Such criticisms come after the fact, however, and are less failings of this practice than insights developed from it by later artists. Such legatees of conceptual art as Louise Lawler and Allan McCollum work to literalize more than to abolish the rules of art. Though this may seem its own negation of institutional critique, it is instead its adaption to a code of art that now extends beyond conditions of production and exhibition. (As the “title” of a recent work by Lawler – a photograph of a statue of Sappho and a bust of a patriarch—asks: “Is it the work, the location or the stereotype that is the institution?”) These later artists stress the economic manipulation of the art object—its circulation and consumption as a commodity-sign— more than its physical determination by its frame. And yet no less than the conceptual artists they too seek to reveal the definitional character of the supplements of art, only they tend to foreground the institutionally insignificant (the overlooked) rather than the transparent (the unseen)—functions like the arrangement of pictures in galleries, museums, offices, homes, and forms like press releases and exhibition invitations which, thought to be trivial to the matter of art, in fact do much to position it, to determine its place, reception, meaning.
But there is another “function” that emerges when art passes from courtly patronage to the marketplace: the collector; and Lawler and McCollum are no less interested in this beast.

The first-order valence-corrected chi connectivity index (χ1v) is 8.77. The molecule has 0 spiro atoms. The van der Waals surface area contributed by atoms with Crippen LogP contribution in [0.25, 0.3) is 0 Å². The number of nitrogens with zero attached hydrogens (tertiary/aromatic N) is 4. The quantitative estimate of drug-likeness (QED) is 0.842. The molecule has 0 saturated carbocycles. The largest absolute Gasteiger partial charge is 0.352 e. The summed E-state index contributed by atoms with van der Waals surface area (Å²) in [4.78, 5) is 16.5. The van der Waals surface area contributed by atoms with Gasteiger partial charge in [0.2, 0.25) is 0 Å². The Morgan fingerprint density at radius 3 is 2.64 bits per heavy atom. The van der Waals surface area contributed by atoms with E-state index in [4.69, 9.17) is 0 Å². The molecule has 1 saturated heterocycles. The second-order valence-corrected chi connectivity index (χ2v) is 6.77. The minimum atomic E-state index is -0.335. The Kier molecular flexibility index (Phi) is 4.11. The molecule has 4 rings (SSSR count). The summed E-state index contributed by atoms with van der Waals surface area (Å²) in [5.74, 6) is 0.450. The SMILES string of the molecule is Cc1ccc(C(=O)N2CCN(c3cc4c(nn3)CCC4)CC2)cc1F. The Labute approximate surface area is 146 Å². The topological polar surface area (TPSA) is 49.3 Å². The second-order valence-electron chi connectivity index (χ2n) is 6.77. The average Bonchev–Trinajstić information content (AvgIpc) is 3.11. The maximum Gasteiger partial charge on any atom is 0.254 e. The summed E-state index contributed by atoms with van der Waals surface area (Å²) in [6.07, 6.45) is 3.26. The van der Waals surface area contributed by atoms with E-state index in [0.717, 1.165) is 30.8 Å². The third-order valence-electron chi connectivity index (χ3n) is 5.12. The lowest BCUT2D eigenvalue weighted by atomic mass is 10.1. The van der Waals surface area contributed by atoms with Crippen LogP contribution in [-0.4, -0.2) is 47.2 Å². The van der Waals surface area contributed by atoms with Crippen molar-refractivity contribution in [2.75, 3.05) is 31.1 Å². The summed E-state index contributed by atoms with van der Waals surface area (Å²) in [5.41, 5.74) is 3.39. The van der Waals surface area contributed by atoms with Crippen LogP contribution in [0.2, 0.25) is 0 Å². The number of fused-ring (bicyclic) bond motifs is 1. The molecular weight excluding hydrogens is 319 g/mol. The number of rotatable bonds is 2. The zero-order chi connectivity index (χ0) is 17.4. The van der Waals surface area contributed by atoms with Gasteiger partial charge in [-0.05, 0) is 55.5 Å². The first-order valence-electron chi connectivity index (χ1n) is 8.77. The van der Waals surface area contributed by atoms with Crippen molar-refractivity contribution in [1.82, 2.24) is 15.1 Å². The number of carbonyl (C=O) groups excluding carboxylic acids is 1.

For Walter Benjamin the “artistic function” as we still know it today—the isolated maker of art objects for the market—is incidental” to the determination of art by its exhibition (or exchange) value.” It is this function, this determination that artists like Buren and Asher, Lawler and McCollum explore. But there is another “function” that emerges when art passes from courtly patronage to the marketplace: the collector; and Lawler and McCollum are no less interested in this beast. In her “Arrangements of Pictures” Lawler reframes in photographs the various ways in which different collectors—museums, corporations, the old Louise Lawler and Allan McCollum: Ideal Settings: For Presentation and Display, 1984 and new rich—invest art with value by “sumptuary expenditure,” guarantee this value by reference to an institutional code of proper names and affiliations (a lineage of artists and works, a pedigree of owners and experts) and display it as a marker of taste, hierarchy, prestige or simply investment. For his part McCollum is obsessed by the contractually adversarial rapport between artist and collector; this convention has “inspired” him to produce thousands of surrogate paintings—objects which consist solely of a frame, mat and, for an image, a blank, with but minor differences in size and proportion. With these decoys McCollum feeds the hunger for pictures felt by a social group dedicated to the mastery of both accumulation and signification but in such a way as to famish it. For he beckons the desire to spectate and buy—the desire for spectacle, for control through consumption—only to re-present the very emptiness which the picture-fetish is supposed to fill, only to turn the ritual of mutual confirmation into a charade of (mis)recognition: